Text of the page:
MOSCOW • Moscow will respond to a new set of United States sanctions by expanding its "blacklist" of Americans, Russian Deputy Foreign Minister Sergei Ryabkov has said, according to RIA news agency.
The US Treasury slapped sanctions on 19 Russian citizens and five entities on Thursday, in the most significant steps the US has taken against Russia since President Donald Trump took office.
"From the very beginning, we used the principle of parity on the number of people included in sanction lists. So we will expand our 'blacklist' with another group of Americans," Mr Ryabkov was cited as saying yesterday.
He added that Moscow did not rule out extra measures in response to new sanctions for alleged interference in US elections and cyber attacks, which Russia denies.
Moscow still wants to maintain a dialogue with Washington, and takes counter-measures due to "American political stubbornness", RIA cited the diplomat as saying.
"Those (American) politicians are playing with fire by destroying Russian-American relationship because simultaneously they shake global stability," Mr Ryabkov said, according to RIA.
The Trump administration also accused Russia on Thursday of engineering a series of cyber attacks that targeted US and European nuclear power plants and water and electric systems, and could have sabotaged or shut off power plants.
US officials and private security firms saw the attacks as a signal by Moscow that it could sabotage the West's critical facilities in the event of a conflict.
Russia certainly has the technical capability to do damage, as it demonstrated in Ukraine... It is unclear what their perceived benefit would be from causing damage on US soil.
MR ERIC CORNELIUS, a cyber security expert at Cylance, a private security firm, who assessed critical infrastructure threats for the Department of Homeland Security during the Obama administration.
They said the strikes accelerated in late 2015, at the same time the alleged Russian interference in the US election was under way.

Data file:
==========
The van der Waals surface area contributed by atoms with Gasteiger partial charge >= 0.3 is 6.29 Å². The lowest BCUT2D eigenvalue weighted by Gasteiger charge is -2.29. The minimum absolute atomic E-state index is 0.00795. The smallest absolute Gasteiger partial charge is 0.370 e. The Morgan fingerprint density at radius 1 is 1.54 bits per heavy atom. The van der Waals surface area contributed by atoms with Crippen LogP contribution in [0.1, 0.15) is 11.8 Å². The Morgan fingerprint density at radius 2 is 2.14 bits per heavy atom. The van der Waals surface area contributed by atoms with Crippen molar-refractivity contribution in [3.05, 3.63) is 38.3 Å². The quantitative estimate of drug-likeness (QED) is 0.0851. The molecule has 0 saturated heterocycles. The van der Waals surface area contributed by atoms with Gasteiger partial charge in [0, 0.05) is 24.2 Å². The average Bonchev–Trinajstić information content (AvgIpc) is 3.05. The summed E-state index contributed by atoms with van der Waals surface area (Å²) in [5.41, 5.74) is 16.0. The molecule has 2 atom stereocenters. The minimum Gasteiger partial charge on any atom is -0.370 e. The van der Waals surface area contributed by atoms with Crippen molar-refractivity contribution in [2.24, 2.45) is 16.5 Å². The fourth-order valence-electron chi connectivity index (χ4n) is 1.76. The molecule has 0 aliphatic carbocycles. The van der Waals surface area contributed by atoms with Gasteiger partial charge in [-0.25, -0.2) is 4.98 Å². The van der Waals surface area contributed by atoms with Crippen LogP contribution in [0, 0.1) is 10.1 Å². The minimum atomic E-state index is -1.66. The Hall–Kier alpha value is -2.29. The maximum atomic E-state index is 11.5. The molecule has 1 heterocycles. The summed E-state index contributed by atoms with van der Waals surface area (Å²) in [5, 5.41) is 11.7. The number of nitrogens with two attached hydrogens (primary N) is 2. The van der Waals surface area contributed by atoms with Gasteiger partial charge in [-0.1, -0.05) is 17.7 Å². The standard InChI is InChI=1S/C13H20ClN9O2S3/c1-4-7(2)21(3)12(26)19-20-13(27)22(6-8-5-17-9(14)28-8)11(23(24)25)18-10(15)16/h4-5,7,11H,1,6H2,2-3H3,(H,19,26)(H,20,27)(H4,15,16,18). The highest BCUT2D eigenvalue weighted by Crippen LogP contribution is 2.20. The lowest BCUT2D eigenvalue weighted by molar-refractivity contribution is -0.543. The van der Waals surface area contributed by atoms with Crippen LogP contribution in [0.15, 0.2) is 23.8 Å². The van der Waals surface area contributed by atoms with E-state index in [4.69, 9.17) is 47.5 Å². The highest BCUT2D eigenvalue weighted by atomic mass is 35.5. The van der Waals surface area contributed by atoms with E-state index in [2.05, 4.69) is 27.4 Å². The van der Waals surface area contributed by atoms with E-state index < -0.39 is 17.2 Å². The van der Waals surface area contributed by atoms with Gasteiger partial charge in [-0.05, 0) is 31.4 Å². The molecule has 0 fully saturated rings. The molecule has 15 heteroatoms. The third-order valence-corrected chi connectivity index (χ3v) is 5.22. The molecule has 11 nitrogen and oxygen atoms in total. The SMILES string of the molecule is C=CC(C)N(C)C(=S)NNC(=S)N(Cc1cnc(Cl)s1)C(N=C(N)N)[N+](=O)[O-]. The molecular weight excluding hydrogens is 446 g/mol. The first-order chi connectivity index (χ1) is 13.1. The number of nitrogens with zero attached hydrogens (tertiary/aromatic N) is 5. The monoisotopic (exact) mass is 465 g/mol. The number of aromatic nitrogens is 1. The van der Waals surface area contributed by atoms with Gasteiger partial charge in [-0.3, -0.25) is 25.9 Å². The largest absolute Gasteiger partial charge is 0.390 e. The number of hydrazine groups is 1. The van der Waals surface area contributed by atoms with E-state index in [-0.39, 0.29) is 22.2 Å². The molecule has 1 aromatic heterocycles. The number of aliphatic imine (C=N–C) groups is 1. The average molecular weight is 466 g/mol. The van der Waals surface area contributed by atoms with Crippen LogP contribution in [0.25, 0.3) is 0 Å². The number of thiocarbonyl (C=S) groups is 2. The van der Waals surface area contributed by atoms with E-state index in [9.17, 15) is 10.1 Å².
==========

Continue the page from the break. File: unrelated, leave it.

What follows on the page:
The attackers successfully compromised North American and European energy operators by spring last year, after Mr Trump was inaugurated.
In the following months, according to a Department of Homeland Security (DHS) report issued on Thursday, Russian hackers made their way to machines with access to critical control systems at unidentified power plants.
The Russian-backed hackers never went so far as to sabotage or shut down the computer systems that guide the operations of the plants. Still, new computer screenshots released by the DHS made clear that Russian state hackers had the foothold they would have needed to manipulate or shut down power plants.
US intelligence agencies were aware of the attacks for the past year and a half, and the DHS and the Federal Bureau of Investigation first issued urgent warnings to utility companies last June.
It was the third time in recent months that the White House, departing from its usual reluctance to publicly reveal intelligence, blamed foreign government forces for attacks on infrastructure in the US. In December, the White House said North Korea carried out the WannaCry attack that struck Britain and many other countries.
But cyber security experts were questioning where the Russian attacks could lead, given that the US was sure to respond in kind.
"Russia certainly has the technical capability to do damage, as it demonstrated in Ukraine," said Mr Eric Cornelius, a cyber security expert at Cylance, a private security firm, who previously assessed critical infrastructure threats for the DHS during the Obama administration.
"It is unclear what their perceived benefit would be from causing damage on US soil, especially given the retaliation it would provoke," Mr Cornelius said.